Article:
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Revolving Matchlock Musket

Place of Origin: WESTERN INDIA

Date: 17th Century

Overall: 55.5" Inches

Reference: 262

Status: Available

Full Description:

A scarce matchlock musket with revolving multi-shot cylinder, from Western India.  The stock is painted black with an arched panel at the butt-end and finished by a similar design at the breach-end. Contained within these arches are colorful Mughal-style flower sprays that lead the eye to the central area where further motifs can be found. The polished steel cylinder is marked with a presumed armory marking of ‘SK12’ and has four chambers.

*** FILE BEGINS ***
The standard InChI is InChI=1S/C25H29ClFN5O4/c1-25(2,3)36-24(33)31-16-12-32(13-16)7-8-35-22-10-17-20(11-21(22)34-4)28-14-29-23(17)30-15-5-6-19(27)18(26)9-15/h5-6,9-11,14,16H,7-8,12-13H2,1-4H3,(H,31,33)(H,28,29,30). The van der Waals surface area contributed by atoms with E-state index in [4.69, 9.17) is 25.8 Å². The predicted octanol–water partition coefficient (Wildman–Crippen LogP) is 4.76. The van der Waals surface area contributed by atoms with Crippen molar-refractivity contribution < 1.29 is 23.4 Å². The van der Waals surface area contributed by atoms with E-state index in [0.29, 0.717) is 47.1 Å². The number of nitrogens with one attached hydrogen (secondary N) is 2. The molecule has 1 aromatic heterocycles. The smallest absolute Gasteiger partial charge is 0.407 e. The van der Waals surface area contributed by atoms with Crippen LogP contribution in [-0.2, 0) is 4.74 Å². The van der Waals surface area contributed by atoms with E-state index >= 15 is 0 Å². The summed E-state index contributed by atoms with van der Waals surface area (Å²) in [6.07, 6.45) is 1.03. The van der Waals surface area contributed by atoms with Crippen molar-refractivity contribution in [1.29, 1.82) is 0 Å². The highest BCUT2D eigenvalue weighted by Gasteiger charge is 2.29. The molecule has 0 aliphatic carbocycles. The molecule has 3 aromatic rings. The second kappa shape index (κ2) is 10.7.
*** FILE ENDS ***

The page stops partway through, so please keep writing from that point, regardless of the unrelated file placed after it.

The famous Samuel Colt is known to have studied a weapon similar to this one, which was then at the Tower of London and now forms part of the collection at the Royal Armouries, Leeds (XXVIF.2)[1]. Colt would illustrate the musket in a lecture he gave in London on revolver design in 1851.

Another comparable musket is published in the book accompanying the traveling exhibition Peacock in the Desert: The Royal Arts of Jodhpur, India[2].

Provenance:

Sold at Christie Manson & Woods, London, 1973, lot 162 (illustrated). Achieved price: 280 guineas. A copy of the catalog is available upon request.

 

[1] The Royal Armouries, object no. XXVIF.2, see: https://collections.royalarmouries.org/object/rac-object-30642.html

[2] K. Jasol, Peacock in the Desert: The Royal Arts of Jodhpur, India, 2017, p.118, no.4.20.